In this article, I’ll review the rules around PFIC investments and the Passive Foreign Investment Company statutes. Here’s everything you need to know about passive income in an offshore corporation.
First let me define a few terms around PFIC.
Passive Income: Income from interest, dividends, annuities, capital gains, and most rents and royalties.
Passive Foreign Investment Company: An offshore company used primarily to hold passive investments rather than to operate an active business. The two tests to determine if a corporation or LLC is a Passive Foreign Investment Company are:
- Any foreign company where 75% of it’s is passive is a PFIC, and
- Any foreign company where 50% or more of its assets are assets that produce passive income is a PFIC
PFIC Investment: A passive investment within a Passive Foreign Investment Company. Also, any investment in a foreign mutual fund, or in a corporation treated as a PFIC is a PFIC investment. Buying stock in company generating passive income, and not operating an active business, can be a PFIC investment.
Second, here are the consequences of investing in a PFIC.
I’ll start with a little commentary in saying that these punitive PFIC rules are a form of capital control imposed on Americans who want to invest offshore. The IRS is charging you a penalty for investing offshore. And, god forbid you make a mistake in reporting your offshore account. The penalties will be swift and severe.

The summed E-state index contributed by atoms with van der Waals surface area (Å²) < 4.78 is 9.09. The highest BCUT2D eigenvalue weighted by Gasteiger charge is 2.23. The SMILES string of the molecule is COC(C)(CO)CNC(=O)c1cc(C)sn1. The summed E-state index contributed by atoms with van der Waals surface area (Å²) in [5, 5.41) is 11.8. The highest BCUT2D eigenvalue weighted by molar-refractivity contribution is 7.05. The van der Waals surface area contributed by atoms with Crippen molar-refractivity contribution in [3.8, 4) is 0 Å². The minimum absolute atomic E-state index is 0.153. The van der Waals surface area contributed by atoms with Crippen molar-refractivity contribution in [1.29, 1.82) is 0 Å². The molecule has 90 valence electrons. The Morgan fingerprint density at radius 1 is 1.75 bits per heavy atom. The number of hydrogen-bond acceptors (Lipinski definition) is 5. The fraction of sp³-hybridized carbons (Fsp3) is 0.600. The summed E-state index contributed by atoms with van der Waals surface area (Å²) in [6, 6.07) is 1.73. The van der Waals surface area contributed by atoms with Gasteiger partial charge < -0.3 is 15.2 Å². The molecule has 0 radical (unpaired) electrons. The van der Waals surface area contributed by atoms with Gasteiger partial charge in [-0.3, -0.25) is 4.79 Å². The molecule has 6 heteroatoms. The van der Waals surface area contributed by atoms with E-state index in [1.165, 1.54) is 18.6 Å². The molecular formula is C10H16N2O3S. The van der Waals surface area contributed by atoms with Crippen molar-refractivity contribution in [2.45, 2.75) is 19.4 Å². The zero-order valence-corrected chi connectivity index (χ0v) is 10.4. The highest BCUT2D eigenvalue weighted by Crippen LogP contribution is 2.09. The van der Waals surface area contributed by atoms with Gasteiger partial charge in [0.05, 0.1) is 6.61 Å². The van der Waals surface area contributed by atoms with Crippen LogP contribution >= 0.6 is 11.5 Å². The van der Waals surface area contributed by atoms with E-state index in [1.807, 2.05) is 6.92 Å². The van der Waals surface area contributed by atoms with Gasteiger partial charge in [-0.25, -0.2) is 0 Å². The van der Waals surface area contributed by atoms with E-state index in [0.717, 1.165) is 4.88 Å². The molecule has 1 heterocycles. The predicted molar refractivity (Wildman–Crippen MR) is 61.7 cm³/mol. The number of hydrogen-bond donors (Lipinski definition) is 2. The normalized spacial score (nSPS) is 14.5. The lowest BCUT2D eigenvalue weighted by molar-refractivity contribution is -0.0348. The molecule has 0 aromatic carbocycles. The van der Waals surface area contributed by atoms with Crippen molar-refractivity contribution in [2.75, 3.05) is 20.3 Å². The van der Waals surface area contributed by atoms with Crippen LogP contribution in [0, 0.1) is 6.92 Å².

These PFIC penalties where the brainchild of the U.S. mutual fund industry… not a political conspiracy. The industry didn’t want to compete with the better products available abroad, so they paid lobbyists and Congress to invent the PFIC. But, the result is the same as if the Illuminati were imposing capital control on average Americans.
As for the reporting, the IRS estimates it taxes up to 30 hours of work to complete Form 8621, which must be filed each year for each PFIC investment. Add to this forms for the corporation, foreign asset statement, FBAR, and maybe a trust, and you’re over 200 hours to report your offshore investment.
And most of these forms are required no matter the size of your investment and regardless of whether you made a profit. Having a single PFIC investment of $100 inside of an offshore corporation will trigger multiple filing obligations and cost a couple thousand in tax prep should you decide to hire a professional.
This, and the fact that the penalty for getting it wrong on that $100 investment is over $10,000 per year, and you see that average American’s can afford to go offshore. This effectively locks them and their cash in the United States.
All of this negativity and I haven’t even gotten to the PFIC penalties yet. Here they are:
Penalty 1: When you receive a dividend or sell a PFIC share, you must prorate the investment over your holding period and pay an interest charge in addition to the tax.
That’s right, where passive investments in the United States are taxed when sold, those same investments offshore pay tax for each year they are held plus an interest penalty. The purpose of the interest charge is to treat the gain as if it were earned and taxed each year over the holding period.
For example, let’s say you buy a PFIC investment in 2017. You hold it for 3 years and sell it for a gain of $300,000 in 2019. When you file your 2019 return, you’ll need to split the investment over the holding period and pay tax on it as if ⅓ was sold in 2017, ⅓ in 2018 and ⅓ in 2019. That is to say, report $100,000 in gains for each year, plus pay interest on the gains made in 2017 and 2018 (because you reported them “late.”)